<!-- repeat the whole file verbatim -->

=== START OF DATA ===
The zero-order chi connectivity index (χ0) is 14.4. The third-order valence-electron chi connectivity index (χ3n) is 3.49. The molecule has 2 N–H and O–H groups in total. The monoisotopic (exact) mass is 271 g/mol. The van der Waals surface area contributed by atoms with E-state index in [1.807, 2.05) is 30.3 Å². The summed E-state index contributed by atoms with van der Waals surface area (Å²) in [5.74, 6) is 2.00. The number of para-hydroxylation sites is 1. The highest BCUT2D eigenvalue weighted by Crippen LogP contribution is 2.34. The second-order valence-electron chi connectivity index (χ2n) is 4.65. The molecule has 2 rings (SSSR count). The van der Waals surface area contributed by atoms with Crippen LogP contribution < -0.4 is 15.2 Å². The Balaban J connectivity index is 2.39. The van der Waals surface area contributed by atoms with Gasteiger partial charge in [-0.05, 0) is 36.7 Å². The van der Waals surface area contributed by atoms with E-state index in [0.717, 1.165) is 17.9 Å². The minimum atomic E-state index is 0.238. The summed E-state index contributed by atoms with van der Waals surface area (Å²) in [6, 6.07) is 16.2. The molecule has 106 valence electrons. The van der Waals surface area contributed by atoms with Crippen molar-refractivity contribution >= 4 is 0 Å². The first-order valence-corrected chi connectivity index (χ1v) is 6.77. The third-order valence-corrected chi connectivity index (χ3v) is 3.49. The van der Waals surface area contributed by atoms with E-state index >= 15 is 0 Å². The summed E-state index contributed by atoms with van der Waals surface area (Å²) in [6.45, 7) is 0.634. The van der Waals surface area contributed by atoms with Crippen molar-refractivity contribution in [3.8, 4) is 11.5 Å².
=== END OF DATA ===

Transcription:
The zero-order chi connectivity index (χ0) is 14.4. The third-order valence-electron chi connectivity index (χ3n) is 3.49. The molecule has 2 N–H and O–H groups in total. The monoisotopic (exact) mass is 271 g/mol. The van der Waals surface area contributed by atoms with E-state index in [1.807, 2.05) is 30.3 Å². The summed E-state index contributed by atoms with van der Waals surface area (Å²) in [5.74, 6) is 2.00. The number of para-hydroxylation sites is 1. The highest BCUT2D eigenvalue weighted by Crippen LogP contribution is 2.34. The second-order valence-electron chi connectivity index (χ2n) is 4.65. The molecule has 2 rings (SSSR count). The van der Waals surface area contributed by atoms with Crippen LogP contribution < -0.4 is 15.2 Å². The Balaban J connectivity index is 2.39. The van der Waals surface area contributed by atoms with Gasteiger partial charge in [-0.05, 0) is 36.7 Å². The van der Waals surface area contributed by atoms with E-state index in [0.717, 1.165) is 17.9 Å². The minimum atomic E-state index is 0.238. The summed E-state index contributed by atoms with van der Waals surface area (Å²) in [6, 6.07) is 16.2. The molecule has 106 valence electrons. The van der Waals surface area contributed by atoms with Crippen molar-refractivity contribution >= 4 is 0 Å². The first-order valence-corrected chi connectivity index (χ1v) is 6.77. The third-order valence-corrected chi connectivity index (χ3v) is 3.49. The van der Waals surface area contributed by atoms with E-state index >= 15 is 0 Å². The summed E-state index contributed by atoms with van der Waals surface area (Å²) in [6.45, 7) is 0.634. The van der Waals surface area contributed by atoms with Crippen molar-refractivity contribution in [3.8, 4) is 11.5 Å².